Body & Soul Collective

Body and Soul Please join us for this free concert, An incredible two evenings expressing the cooperation and collaboration of two communities becoming ONE.

Watch the promo video HERE

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100 Miles for HOME

“Darryl, I need you to come with me….. Like Now!” Today, just as we were cleaning up from drop-in, one of our younger friends crashed into the atrium and begged me to come with him. His eyes were desperate enough that I knew this might just be one of those ‘God-ordained interruptions’, and that I had better drop what I was doing and go. I gave Gil one of those looks as if to say, “You good here if I leave for a bit?”, and he gave one of his, “I got this, you better go” looks in return.

“We just found out that my girlfriend is pregnant a few weeks ago, and now she’s sitting on the toilet bleeding like crazy and I don’t know what to do.” Skippy is relatively new to our community, and honestly I don’t feel like I know him very well (not to mention I hadn’t even met his girlfriend at this point!). It always amazes me when one of our friends is so filled with humility that they have the strength to share their brokenness with us. And so together we walked a few blocks over to the building where he lives.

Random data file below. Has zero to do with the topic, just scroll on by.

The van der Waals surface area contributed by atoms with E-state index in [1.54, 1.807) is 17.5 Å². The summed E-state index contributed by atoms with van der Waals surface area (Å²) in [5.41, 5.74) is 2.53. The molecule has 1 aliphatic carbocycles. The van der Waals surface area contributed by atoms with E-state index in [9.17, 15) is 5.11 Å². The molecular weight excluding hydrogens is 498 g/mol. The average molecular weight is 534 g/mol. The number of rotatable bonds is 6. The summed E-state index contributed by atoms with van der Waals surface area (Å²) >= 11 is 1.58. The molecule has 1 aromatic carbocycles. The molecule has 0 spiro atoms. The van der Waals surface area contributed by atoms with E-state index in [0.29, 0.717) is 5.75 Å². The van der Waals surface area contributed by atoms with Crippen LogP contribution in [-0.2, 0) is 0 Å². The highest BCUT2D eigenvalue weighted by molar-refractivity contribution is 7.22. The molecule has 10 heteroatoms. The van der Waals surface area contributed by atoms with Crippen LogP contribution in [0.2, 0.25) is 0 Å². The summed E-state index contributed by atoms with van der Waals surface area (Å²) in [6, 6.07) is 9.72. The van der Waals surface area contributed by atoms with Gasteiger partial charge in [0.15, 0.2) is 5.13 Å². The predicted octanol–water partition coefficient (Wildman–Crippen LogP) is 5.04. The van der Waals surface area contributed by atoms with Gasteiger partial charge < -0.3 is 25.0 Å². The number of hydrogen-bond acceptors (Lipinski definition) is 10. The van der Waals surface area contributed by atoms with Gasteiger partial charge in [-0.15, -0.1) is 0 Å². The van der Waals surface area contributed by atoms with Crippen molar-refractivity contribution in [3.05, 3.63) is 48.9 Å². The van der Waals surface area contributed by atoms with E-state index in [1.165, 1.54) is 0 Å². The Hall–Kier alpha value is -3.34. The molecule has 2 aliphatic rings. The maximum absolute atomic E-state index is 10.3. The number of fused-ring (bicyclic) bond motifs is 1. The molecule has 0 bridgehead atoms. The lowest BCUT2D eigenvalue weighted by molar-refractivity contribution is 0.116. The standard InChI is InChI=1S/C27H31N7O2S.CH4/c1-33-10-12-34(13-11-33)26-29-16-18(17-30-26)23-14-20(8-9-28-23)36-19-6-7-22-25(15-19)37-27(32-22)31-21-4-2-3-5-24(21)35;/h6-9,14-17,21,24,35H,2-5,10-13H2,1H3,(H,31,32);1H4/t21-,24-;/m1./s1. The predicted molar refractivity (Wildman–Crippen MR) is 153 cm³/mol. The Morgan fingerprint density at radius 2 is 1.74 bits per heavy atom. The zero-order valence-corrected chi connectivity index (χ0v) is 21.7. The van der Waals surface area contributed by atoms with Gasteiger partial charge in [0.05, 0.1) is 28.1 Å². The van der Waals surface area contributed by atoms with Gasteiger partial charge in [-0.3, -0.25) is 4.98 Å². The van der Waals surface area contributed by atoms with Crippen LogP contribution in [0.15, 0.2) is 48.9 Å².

Run

At the very heart of poverty, at least at the heart of most of North American poverty, is a lack of connection. A lack of relationship with other human beings. This is often the pain that cuts so deep that when things begin to go wrong, there is no one left to call. This is why Gil and I are cycling/running 100 Miles on September 20th. Not only are we trying to raise awareness and funds to allow the work of Sanctuary London to continue, but we also want to experience a day of potentially painful endurance so that we can relate to and stand in solidarity with so many of our friends whose daily lives are battles of endurance.

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100 Miles…..